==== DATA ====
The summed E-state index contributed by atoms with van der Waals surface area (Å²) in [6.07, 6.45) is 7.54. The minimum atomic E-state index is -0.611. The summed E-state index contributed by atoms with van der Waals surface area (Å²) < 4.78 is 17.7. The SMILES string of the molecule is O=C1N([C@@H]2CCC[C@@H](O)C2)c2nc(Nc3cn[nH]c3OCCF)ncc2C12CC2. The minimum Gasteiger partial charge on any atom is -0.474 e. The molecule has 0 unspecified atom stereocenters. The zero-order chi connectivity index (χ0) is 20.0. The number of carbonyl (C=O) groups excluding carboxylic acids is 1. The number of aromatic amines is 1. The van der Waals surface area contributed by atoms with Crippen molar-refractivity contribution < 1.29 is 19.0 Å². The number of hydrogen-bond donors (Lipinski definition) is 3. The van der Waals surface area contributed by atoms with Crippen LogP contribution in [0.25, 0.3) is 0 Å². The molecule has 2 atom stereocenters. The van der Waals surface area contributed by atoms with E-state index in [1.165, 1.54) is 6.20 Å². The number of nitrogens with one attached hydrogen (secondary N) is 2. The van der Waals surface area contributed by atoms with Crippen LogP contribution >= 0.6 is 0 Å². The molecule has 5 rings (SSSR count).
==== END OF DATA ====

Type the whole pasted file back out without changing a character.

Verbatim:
The summed E-state index contributed by atoms with van der Waals surface area (Å²) in [6.07, 6.45) is 7.54. The minimum atomic E-state index is -0.611. The summed E-state index contributed by atoms with van der Waals surface area (Å²) < 4.78 is 17.7. The SMILES string of the molecule is O=C1N([C@@H]2CCC[C@@H](O)C2)c2nc(Nc3cn[nH]c3OCCF)ncc2C12CC2. The minimum Gasteiger partial charge on any atom is -0.474 e. The molecule has 0 unspecified atom stereocenters. The zero-order chi connectivity index (χ0) is 20.0. The number of carbonyl (C=O) groups excluding carboxylic acids is 1. The number of aromatic amines is 1. The van der Waals surface area contributed by atoms with Crippen molar-refractivity contribution < 1.29 is 19.0 Å². The number of hydrogen-bond donors (Lipinski definition) is 3. The van der Waals surface area contributed by atoms with Crippen LogP contribution in [0.25, 0.3) is 0 Å². The molecule has 2 atom stereocenters. The van der Waals surface area contributed by atoms with E-state index in [1.165, 1.54) is 6.20 Å². The number of nitrogens with one attached hydrogen (secondary N) is 2. The van der Waals surface area contributed by atoms with Crippen LogP contribution >= 0.6 is 0 Å². The molecule has 5 rings (SSSR count).